Forward looking indicators – specifically, apartment approvals – indicate that trend is set to continue. The March quarter saw only 306 apartment approvals in inner Brisbane.
At the peak of the apartment approvals market (2014-15) there were, on occasion, 5,000 per quarter.
While approvals and starts aren’t 100 per cent correlated, the difference in those numbers is significant. It is also important to note that the broader housing market (apartments, houses and townhouses) is not over supplied.
As per JLL’s chart below, in only three of the last 16 years has supply exceeded underlying demand.
It is because of this – coupled with the lack of apartments being built and the outlook for strong population growth – that there is a very real chance of the market being undersupplied in 2020 and beyond.
This is often overlooked, but the improvement in the quality of apartments produced will significantly underpin values in the long run.
While the quantity (supply) of new apartments is falling dramatically, the quality of those apartments being built is noticeably improving.
The reasons for this are twofold. Investors have started to demand a higher quality of product in the Brisbane market.
Spooked by years of reports of oversupply and worried about holding investment apartments that remain vacant upon completion, investors are now much more discerning about the type and style of apartment they choose to purchase.
Almost all developers I have spoken to indicated that investors purchasing apartments are almost as demanding as purchasers that intend to occupy their apartments. On the flip side, the overall level of demand for investment properties has been crimped by APRA-led regulations.
However, sales to investors are still crucial for most developers to be able to hit their presale targets to trigger funding.
Developers are therefore competing with one another in a much smaller pool of investors and need to ensure their product stacks up when compared with other similarly priced products in surrounding areas.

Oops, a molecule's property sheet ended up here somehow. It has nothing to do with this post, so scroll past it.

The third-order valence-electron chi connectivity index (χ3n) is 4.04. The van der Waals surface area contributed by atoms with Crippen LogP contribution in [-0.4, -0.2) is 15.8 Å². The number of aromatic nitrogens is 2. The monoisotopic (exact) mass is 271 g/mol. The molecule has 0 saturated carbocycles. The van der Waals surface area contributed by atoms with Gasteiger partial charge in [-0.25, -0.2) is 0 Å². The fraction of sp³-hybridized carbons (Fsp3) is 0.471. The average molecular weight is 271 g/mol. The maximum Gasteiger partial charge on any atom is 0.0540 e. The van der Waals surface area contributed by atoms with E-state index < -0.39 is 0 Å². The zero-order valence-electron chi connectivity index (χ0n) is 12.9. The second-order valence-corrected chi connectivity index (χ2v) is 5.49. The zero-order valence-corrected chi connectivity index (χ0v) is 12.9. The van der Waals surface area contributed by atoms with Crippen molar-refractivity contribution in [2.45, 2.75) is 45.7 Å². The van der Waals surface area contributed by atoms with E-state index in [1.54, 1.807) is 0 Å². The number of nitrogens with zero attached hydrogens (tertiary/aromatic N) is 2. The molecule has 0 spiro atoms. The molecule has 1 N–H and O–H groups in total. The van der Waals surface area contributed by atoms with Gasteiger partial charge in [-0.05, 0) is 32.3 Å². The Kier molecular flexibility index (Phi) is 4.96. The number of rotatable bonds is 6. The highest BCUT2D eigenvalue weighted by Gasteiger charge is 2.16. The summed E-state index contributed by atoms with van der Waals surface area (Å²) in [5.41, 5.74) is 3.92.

This is an oft quoted number but the importance of the change in both absolute and relative values of Brisbane apartments over time is crucial in determining the forward direction of prices.
The table above highlights the median apartment values of the eight major urban areas in Australia. As mentioned, it is important to note the absolute movement in values and the relative movement in values compared with Brisbane and the other east coast cities.
Brisbane’s median apartment value in 2018 is only 5 per cent higher than it was in 2008. Sydney’s and Melbourne’s are up 88 per cent and 53 per cent respectively, as a comparison.
As a result, Brisbane’s values compared to those two cities has fallen sharply. In 2008, Brisbane’s median apartment value was 90 per cent of Sydney’s and 98 per cent of Melbourne’s. Now, those numbers are just 50 per cent and 67 per cent respectively.
Given the extraordinary run up in prices in both Sydney and Melbourne in the last few years, I would not expect Brisbane to get back to those 2008 ratios (unless Sydney and Melbourne do some of the heavy lifting by coming off considerably). But there is certainly scope for some strong price appreciation for Brisbane in the medium term.
Historically those numbers have converged over a cycle (look at the Sydney/Brisbane ratios and the Melbourne/Brisbane ratios for January ’03 compared with January ’08, for instance) and I expect we’ll witness that convergence again play out to some degree in the next 3-5 years.